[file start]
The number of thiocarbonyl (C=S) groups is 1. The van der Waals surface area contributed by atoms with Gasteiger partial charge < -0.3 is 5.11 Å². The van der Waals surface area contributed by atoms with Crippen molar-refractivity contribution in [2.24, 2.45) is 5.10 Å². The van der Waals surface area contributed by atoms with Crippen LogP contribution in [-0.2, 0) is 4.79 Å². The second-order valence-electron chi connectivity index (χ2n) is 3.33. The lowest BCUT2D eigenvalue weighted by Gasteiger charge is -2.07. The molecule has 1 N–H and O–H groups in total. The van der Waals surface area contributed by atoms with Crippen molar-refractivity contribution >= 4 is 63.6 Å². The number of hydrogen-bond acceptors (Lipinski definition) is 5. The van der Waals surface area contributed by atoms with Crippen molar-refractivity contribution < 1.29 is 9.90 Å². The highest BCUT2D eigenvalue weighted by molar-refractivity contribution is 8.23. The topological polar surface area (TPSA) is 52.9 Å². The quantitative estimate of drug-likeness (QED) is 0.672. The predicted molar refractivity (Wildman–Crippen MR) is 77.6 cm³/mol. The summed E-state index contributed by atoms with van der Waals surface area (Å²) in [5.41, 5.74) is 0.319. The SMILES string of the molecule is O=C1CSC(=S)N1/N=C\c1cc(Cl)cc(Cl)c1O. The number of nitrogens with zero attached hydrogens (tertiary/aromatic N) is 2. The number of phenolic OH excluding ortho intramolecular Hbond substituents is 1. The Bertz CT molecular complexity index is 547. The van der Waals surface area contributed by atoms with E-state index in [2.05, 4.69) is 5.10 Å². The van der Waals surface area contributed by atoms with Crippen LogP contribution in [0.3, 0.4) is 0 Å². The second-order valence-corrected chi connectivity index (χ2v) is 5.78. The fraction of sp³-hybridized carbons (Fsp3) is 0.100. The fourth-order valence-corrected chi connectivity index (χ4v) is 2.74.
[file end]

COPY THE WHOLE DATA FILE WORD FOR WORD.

The number of thiocarbonyl (C=S) groups is 1. The van der Waals surface area contributed by atoms with Gasteiger partial charge < -0.3 is 5.11 Å². The van der Waals surface area contributed by atoms with Crippen molar-refractivity contribution in [2.24, 2.45) is 5.10 Å². The van der Waals surface area contributed by atoms with Crippen LogP contribution in [-0.2, 0) is 4.79 Å². The second-order valence-electron chi connectivity index (χ2n) is 3.33. The lowest BCUT2D eigenvalue weighted by Gasteiger charge is -2.07. The molecule has 1 N–H and O–H groups in total. The van der Waals surface area contributed by atoms with Crippen molar-refractivity contribution >= 4 is 63.6 Å². The number of hydrogen-bond acceptors (Lipinski definition) is 5. The van der Waals surface area contributed by atoms with Crippen molar-refractivity contribution < 1.29 is 9.90 Å². The highest BCUT2D eigenvalue weighted by molar-refractivity contribution is 8.23. The topological polar surface area (TPSA) is 52.9 Å². The quantitative estimate of drug-likeness (QED) is 0.672. The predicted molar refractivity (Wildman–Crippen MR) is 77.6 cm³/mol. The summed E-state index contributed by atoms with van der Waals surface area (Å²) in [5.41, 5.74) is 0.319. The SMILES string of the molecule is O=C1CSC(=S)N1/N=C\c1cc(Cl)cc(Cl)c1O. The number of nitrogens with zero attached hydrogens (tertiary/aromatic N) is 2. The number of phenolic OH excluding ortho intramolecular Hbond substituents is 1. The Bertz CT molecular complexity index is 547. The van der Waals surface area contributed by atoms with E-state index in [2.05, 4.69) is 5.10 Å². The van der Waals surface area contributed by atoms with Crippen LogP contribution in [0.3, 0.4) is 0 Å². The second-order valence-corrected chi connectivity index (χ2v) is 5.78. The fraction of sp³-hybridized carbons (Fsp3) is 0.100. The fourth-order valence-corrected chi connectivity index (χ4v) is 2.74.